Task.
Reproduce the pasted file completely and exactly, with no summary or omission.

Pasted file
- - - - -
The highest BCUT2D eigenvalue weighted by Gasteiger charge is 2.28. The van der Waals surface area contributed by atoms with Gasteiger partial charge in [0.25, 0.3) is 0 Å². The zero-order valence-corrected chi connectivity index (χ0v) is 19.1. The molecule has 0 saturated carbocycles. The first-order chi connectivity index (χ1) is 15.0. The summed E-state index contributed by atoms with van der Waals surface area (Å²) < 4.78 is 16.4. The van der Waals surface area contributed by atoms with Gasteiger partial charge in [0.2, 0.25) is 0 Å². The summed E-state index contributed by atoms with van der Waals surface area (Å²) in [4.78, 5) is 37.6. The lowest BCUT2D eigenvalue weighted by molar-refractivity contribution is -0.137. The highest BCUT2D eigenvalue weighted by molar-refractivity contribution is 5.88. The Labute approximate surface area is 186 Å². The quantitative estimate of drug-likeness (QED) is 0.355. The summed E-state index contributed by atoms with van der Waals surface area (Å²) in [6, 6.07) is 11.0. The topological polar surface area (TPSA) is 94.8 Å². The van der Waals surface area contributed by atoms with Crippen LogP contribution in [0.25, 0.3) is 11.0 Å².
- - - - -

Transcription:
The highest BCUT2D eigenvalue weighted by Gasteiger charge is 2.28. The van der Waals surface area contributed by atoms with Gasteiger partial charge in [0.25, 0.3) is 0 Å². The zero-order valence-corrected chi connectivity index (χ0v) is 19.1. The molecule has 0 saturated carbocycles. The first-order chi connectivity index (χ1) is 15.0. The summed E-state index contributed by atoms with van der Waals surface area (Å²) < 4.78 is 16.4. The van der Waals surface area contributed by atoms with Gasteiger partial charge in [0.2, 0.25) is 0 Å². The summed E-state index contributed by atoms with van der Waals surface area (Å²) in [4.78, 5) is 37.6. The lowest BCUT2D eigenvalue weighted by molar-refractivity contribution is -0.137. The highest BCUT2D eigenvalue weighted by molar-refractivity contribution is 5.88. The Labute approximate surface area is 186 Å². The quantitative estimate of drug-likeness (QED) is 0.355. The summed E-state index contributed by atoms with van der Waals surface area (Å²) in [6, 6.07) is 11.0. The topological polar surface area (TPSA) is 94.8 Å². The van der Waals surface area contributed by atoms with Crippen LogP contribution in [0.25, 0.3) is 11.0 Å².